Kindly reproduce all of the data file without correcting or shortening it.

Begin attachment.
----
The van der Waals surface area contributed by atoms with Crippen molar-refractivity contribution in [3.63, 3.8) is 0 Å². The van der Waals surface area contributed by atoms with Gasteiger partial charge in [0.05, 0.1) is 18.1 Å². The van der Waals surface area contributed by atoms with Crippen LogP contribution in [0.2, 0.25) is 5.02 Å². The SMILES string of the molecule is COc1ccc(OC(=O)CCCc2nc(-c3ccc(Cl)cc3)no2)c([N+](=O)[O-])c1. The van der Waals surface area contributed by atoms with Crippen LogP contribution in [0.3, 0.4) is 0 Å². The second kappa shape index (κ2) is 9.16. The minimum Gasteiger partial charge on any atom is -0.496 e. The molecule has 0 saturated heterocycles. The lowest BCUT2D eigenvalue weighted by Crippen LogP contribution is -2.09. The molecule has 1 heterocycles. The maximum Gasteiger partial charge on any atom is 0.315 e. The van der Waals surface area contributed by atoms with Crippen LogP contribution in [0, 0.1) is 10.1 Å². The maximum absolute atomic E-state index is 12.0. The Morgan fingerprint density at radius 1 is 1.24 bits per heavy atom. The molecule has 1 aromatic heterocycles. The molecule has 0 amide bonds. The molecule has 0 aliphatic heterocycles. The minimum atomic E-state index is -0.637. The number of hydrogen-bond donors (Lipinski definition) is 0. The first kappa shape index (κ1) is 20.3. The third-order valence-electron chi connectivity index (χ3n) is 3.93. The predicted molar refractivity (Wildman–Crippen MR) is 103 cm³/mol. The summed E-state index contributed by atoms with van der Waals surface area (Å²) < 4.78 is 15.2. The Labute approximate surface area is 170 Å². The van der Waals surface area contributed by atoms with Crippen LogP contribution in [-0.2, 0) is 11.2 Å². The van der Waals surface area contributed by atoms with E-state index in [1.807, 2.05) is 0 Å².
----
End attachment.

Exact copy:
The van der Waals surface area contributed by atoms with Crippen molar-refractivity contribution in [3.63, 3.8) is 0 Å². The van der Waals surface area contributed by atoms with Gasteiger partial charge in [0.05, 0.1) is 18.1 Å². The van der Waals surface area contributed by atoms with Crippen LogP contribution in [0.2, 0.25) is 5.02 Å². The SMILES string of the molecule is COc1ccc(OC(=O)CCCc2nc(-c3ccc(Cl)cc3)no2)c([N+](=O)[O-])c1. The van der Waals surface area contributed by atoms with Crippen LogP contribution in [0.3, 0.4) is 0 Å². The second kappa shape index (κ2) is 9.16. The minimum Gasteiger partial charge on any atom is -0.496 e. The molecule has 0 saturated heterocycles. The lowest BCUT2D eigenvalue weighted by Crippen LogP contribution is -2.09. The molecule has 1 heterocycles. The maximum Gasteiger partial charge on any atom is 0.315 e. The van der Waals surface area contributed by atoms with Crippen LogP contribution in [0, 0.1) is 10.1 Å². The maximum absolute atomic E-state index is 12.0. The Morgan fingerprint density at radius 1 is 1.24 bits per heavy atom. The molecule has 1 aromatic heterocycles. The molecule has 0 amide bonds. The molecule has 0 aliphatic heterocycles. The minimum atomic E-state index is -0.637. The number of hydrogen-bond donors (Lipinski definition) is 0. The first kappa shape index (κ1) is 20.3. The third-order valence-electron chi connectivity index (χ3n) is 3.93. The predicted molar refractivity (Wildman–Crippen MR) is 103 cm³/mol. The summed E-state index contributed by atoms with van der Waals surface area (Å²) < 4.78 is 15.2. The Labute approximate surface area is 170 Å². The van der Waals surface area contributed by atoms with Crippen LogP contribution in [-0.2, 0) is 11.2 Å². The van der Waals surface area contributed by atoms with E-state index in [1.807, 2.05) is 0 Å².